On Friday, as part of his administration’s “hyperactive” Asia agenda, President Barack Obama began his nine-day trip to the Pacific Rim. After participating in the Asia-Pacific Economic Cooperation conference in Honolulu, Obama will then head to Asia to meet with numerous world leaders at the East Asia Summit, including Indian Prime Minister Manmohan Singh on November 18.
The pair is expected to evaluate the progress of the 2010 U.S.-India Strategic Dialogue in areas of trade and security. Mutual concerns over Pakistan and Afghanistan are bound to take center stage. Given Obama’s portentous schedule for withdrawal – starting with 10,000 troops by the end of 2011, 23,000 by summer 2012, and the remainder by 2014 – and the ominous security vacuum it might generate, this conversation could not have come at a more critical time. Clearly the opportunity for deft and preventative foreign policy is shrinking.
American policy makers must weigh India’s potential role in ameliorating post-occupation insecurity as well as the increasing reach of other powers such as China and Russia in the region. An overarching challenge of Obama’s is to enhance America’s regional partnerships and competitive economic policy without alienating an increasingly downtrodden Pakistan.
Obama should focus on developing a strategic comprehension of regional interests and power imbalances. Pakistan, fearful of geostrategic encirclement, has consistently warned its Indian rival against engagement in Afghanistan. On its end, India accuses Pakistan’s intelligence service, the ISI, of supporting certain terrorist groups in attacks against India, including the assaults on the Indian embassy in Kabul. As with India, Afghanistan also suspects Pakistan of endorsing regional insecurity. Afghan president Hamid Karzai views India as a potential counterweight against Pakistan’s continued support for insurgents.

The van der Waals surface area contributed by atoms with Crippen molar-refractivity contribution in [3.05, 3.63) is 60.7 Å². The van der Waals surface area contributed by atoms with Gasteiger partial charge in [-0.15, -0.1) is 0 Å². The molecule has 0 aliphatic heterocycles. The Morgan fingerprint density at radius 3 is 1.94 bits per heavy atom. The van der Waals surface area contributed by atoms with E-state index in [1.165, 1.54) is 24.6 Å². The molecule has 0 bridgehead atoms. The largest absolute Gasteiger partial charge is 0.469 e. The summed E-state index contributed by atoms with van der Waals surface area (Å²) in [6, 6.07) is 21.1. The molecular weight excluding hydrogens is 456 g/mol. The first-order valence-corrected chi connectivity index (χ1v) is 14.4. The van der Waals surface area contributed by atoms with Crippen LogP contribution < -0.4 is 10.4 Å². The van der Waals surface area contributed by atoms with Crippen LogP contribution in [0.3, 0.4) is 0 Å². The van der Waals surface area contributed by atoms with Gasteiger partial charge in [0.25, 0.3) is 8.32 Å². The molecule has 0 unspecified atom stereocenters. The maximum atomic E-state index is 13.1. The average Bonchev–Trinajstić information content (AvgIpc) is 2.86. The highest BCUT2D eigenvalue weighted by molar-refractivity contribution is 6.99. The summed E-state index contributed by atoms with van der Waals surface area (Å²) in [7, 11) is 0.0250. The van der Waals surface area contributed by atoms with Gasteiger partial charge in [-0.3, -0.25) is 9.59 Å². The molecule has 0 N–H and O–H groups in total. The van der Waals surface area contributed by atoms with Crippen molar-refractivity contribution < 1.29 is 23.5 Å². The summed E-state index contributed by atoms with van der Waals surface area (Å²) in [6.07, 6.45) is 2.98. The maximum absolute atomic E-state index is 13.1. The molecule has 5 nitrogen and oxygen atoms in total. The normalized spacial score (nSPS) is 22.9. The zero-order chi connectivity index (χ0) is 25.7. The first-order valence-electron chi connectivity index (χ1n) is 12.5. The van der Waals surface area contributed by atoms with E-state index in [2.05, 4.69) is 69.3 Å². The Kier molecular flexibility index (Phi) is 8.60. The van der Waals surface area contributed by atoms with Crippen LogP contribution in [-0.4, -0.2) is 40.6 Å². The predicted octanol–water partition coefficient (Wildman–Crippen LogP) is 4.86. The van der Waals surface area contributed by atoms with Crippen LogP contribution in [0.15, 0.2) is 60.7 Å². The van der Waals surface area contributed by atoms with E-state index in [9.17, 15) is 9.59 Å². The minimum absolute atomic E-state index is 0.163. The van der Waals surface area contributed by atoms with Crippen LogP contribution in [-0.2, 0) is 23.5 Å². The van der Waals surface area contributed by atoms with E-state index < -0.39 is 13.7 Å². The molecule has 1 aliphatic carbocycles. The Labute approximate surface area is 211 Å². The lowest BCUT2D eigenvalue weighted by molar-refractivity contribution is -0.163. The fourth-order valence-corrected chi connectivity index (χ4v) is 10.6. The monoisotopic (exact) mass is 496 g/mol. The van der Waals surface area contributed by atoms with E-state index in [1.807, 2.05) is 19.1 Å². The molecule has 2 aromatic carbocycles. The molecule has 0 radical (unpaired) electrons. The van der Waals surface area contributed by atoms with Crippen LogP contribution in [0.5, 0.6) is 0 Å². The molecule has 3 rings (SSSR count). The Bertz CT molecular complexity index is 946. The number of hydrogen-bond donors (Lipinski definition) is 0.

As of now, though it serves as a significant donor state behind Afghanistan’s reconstruction, India has strategically decided against sending any combat soldiers into the war. However, with its eye on 2014, India has had to reconsider its level of engagement. In October, India and Afghanistan signed a bilateral security partnership in which India committed to training Afghan army units and fitting the troops with light arms. Despite promises by Afghan and Indian leaders that the pact was meant to ensure peace in Afghanistan, Pakistan is highly suspicious that the partnership harbors more sinister geostrategic intentions.
While the United States does not have control over India’s involvement in Afghanistan, or Pakistan’s reaction for that matter, it must handle the transition prudently. This period reflects not just the withdrawal of American troops, but also a mass shifting of power balances and alliances in a nuclearized region.
Obama’s foreign policy must address such tectonics while also incorporating the increased involvement in Pakistan of other great powers and U.S. competitors like Russia and China. Earlier this week, after meeting with Gilani, Russian Prime Minister Vladimir Putin called Pakistan a “key Russian partner in South Asia and the Islamic World.” He also confirmed a $500 million Russian investment in an electric transmission line connecting Pakistan to Tajikistan and Kyrgyzstan.
China is also motivated in regional involvement through its “string of pearls” strategy in the Indian Ocean. By befriending India’s neighbors and establishing naval supremacy in the region, China hopes to counter a rising India, its contemporary Asian rival, and safeguard its shipping lanes as its thirst for foreign fuel grows.
Photo Credit: U.S. Embassy